Excellencies, Mr President,
First of all, I would like to thank the United Kingdom for paying particular attention to the situation in Ukraine. I would also like to thank Deputy Secretary General Rosemary DiCarlo for her presentation, dark as it may be. I welcome the participation of the Ukrainian Foreign Minister, His Excellency Kuleba.
Last month, the second edition of the conference on the reconstruction of Ukraine took place in London. In July 2022, Switzerland hosted the first edition of this conference. Both in Lugano and in London, the international community proved its strong determination to support Ukraine in its reconstruction process.
This prospect of a reconstruction, of a future, is essential: in the wake of this military aggression, we find thousands of people killed, Ukraine's infrastructure devastated, global food security shaken and certainties shattered.
Allow me to elaborate. Firstly, as we have just heard from the Deputy Secretary-General, the loss of human life in Ukraine is immense. Just last week, civilians lost their lives in the Zaporizhia region while receiving humanitarian aid. Added to this is the destruction of Ukrainian infrastructure, which is a Herculean task to rebuild.
It is unacceptable that this score should continue to worsen! We reiterate our call on Russia to immediately begin de-escalation, to cease all combat operations and to withdraw its troops from Ukrainian territory without delay. We recall that international humanitarian law protects the civilian population and infrastructure. They must never, never, become targets!
In this context, I would like to express Switzerland's grave concern about the use of anti-personnel mines and cluster munitions in Ukraine. As a State party to the Ottawa and Oslo Conventions, Switzerland calls on all States and parties to the conflict to refrain from using these weapons. Their indiscriminate or disproportionate use is a serious violation of international humanitarian law.
Secondly, restoring global food security is an urgent task. Since the start of the Russian military aggression, millions of people around the world have been suffering from food insecurity. The Istanbul agreements are making a difference for these people. We regret Russia's announcement concerning these agreements and hope that they will be renewed in the very near future.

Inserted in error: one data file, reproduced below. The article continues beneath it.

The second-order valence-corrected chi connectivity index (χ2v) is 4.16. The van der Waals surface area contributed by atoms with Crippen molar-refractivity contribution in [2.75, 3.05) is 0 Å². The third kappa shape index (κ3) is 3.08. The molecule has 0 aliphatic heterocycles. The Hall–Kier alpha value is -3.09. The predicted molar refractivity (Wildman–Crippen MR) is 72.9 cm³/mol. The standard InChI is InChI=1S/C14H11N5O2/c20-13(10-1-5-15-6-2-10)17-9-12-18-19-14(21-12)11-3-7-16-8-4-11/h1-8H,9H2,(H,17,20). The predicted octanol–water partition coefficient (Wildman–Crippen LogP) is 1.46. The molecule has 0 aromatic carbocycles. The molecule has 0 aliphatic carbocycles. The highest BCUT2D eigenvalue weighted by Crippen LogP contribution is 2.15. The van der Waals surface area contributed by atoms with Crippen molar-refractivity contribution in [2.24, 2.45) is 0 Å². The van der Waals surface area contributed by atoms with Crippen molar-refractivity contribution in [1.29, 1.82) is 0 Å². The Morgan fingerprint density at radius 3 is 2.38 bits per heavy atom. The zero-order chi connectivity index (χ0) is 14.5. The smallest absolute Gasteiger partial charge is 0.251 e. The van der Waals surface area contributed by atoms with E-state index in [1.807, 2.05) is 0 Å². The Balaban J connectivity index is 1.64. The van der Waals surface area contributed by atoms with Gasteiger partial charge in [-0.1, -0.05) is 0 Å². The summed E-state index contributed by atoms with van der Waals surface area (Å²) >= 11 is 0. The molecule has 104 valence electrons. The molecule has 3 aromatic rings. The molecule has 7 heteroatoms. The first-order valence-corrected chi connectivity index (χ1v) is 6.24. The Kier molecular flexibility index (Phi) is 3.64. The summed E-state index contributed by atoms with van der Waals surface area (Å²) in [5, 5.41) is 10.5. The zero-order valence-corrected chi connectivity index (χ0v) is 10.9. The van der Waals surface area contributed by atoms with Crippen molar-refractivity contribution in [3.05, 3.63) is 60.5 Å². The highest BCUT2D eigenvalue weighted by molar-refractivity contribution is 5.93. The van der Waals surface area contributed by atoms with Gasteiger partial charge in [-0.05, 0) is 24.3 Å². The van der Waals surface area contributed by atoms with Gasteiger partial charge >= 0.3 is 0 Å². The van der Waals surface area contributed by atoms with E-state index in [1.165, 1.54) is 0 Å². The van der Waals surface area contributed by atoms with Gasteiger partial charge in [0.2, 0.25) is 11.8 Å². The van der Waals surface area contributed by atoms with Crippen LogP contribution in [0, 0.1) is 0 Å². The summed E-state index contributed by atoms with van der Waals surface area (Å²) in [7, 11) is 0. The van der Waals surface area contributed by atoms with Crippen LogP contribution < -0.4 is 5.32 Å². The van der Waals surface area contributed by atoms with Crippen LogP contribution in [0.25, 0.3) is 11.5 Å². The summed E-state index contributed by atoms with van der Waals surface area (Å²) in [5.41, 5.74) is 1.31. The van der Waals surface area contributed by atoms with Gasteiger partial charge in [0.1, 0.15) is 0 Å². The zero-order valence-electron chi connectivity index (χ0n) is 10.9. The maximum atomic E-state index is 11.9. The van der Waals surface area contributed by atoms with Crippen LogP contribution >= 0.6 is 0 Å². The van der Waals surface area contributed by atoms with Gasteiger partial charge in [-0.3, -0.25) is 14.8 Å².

Finally, we have seen the resurgence of a spectre that we thought we had banished: the war of aggression aimed at territorial expansion by one sovereign state against another sovereign state. These are some of those shattered certainties.
In the face of these multiple challenges, we must rely on a solid foundation. We have that foundation: the United Nations Charter. One might have thought that a flagrant violation of the Charter would undermine its power. On the contrary, we note that the vast majority of States reaffirm its importance. More than 140 States deplored the aggression against Ukraine.
Indeed, the principles of the Charter, and the resolution adopted by the General Assembly in February 2023, constitute the basis on which a comprehensive, just and lasting peace can be built in Ukraine. Switzerland is closely following the various commitments aimed at moving towards peace, while stressing that Ukraine's sovereignty and territorial integrity must be respected.
There is an urgent need to rebuild Ukraine. But that is not enough. We must also provide justice for the victims.
There is also an urgent need to restore global food security. Hunger must never again become a weapon of war.
We must therefore continue to close ranks behind international law and in particular the United Nations Charter, the shield that protects us all. So that the buildings, the supply chains, the peace and stability that we will eventually rebuild are based on a solid and lasting foundation. For our humanity.
Thank you very much.